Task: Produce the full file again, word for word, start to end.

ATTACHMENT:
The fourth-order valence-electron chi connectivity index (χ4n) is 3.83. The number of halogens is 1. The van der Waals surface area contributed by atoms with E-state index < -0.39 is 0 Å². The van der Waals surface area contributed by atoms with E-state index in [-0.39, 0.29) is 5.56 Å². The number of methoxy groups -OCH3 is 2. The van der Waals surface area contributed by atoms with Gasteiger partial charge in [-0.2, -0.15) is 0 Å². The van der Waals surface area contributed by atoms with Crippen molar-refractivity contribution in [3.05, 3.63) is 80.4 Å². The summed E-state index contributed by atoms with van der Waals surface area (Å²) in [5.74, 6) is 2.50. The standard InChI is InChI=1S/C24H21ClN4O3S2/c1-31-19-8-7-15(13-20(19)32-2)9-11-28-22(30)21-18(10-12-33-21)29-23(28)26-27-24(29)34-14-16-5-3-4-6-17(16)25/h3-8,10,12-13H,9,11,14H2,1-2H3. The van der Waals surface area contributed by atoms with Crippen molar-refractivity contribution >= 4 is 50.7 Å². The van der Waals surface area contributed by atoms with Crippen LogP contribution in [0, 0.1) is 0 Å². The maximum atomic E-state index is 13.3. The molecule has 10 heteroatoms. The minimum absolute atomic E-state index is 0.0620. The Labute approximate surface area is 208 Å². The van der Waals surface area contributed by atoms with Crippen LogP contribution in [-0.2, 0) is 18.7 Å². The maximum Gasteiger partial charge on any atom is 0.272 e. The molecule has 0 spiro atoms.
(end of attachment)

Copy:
The fourth-order valence-electron chi connectivity index (χ4n) is 3.83. The number of halogens is 1. The van der Waals surface area contributed by atoms with E-state index < -0.39 is 0 Å². The van der Waals surface area contributed by atoms with E-state index in [-0.39, 0.29) is 5.56 Å². The number of methoxy groups -OCH3 is 2. The van der Waals surface area contributed by atoms with Gasteiger partial charge in [-0.2, -0.15) is 0 Å². The van der Waals surface area contributed by atoms with Crippen molar-refractivity contribution in [3.05, 3.63) is 80.4 Å². The summed E-state index contributed by atoms with van der Waals surface area (Å²) in [5.74, 6) is 2.50. The standard InChI is InChI=1S/C24H21ClN4O3S2/c1-31-19-8-7-15(13-20(19)32-2)9-11-28-22(30)21-18(10-12-33-21)29-23(28)26-27-24(29)34-14-16-5-3-4-6-17(16)25/h3-8,10,12-13H,9,11,14H2,1-2H3. The van der Waals surface area contributed by atoms with Crippen molar-refractivity contribution >= 4 is 50.7 Å². The van der Waals surface area contributed by atoms with Crippen LogP contribution in [0, 0.1) is 0 Å². The maximum atomic E-state index is 13.3. The molecule has 10 heteroatoms. The minimum absolute atomic E-state index is 0.0620. The Labute approximate surface area is 208 Å². The van der Waals surface area contributed by atoms with Crippen LogP contribution in [-0.2, 0) is 18.7 Å². The maximum Gasteiger partial charge on any atom is 0.272 e. The molecule has 0 spiro atoms.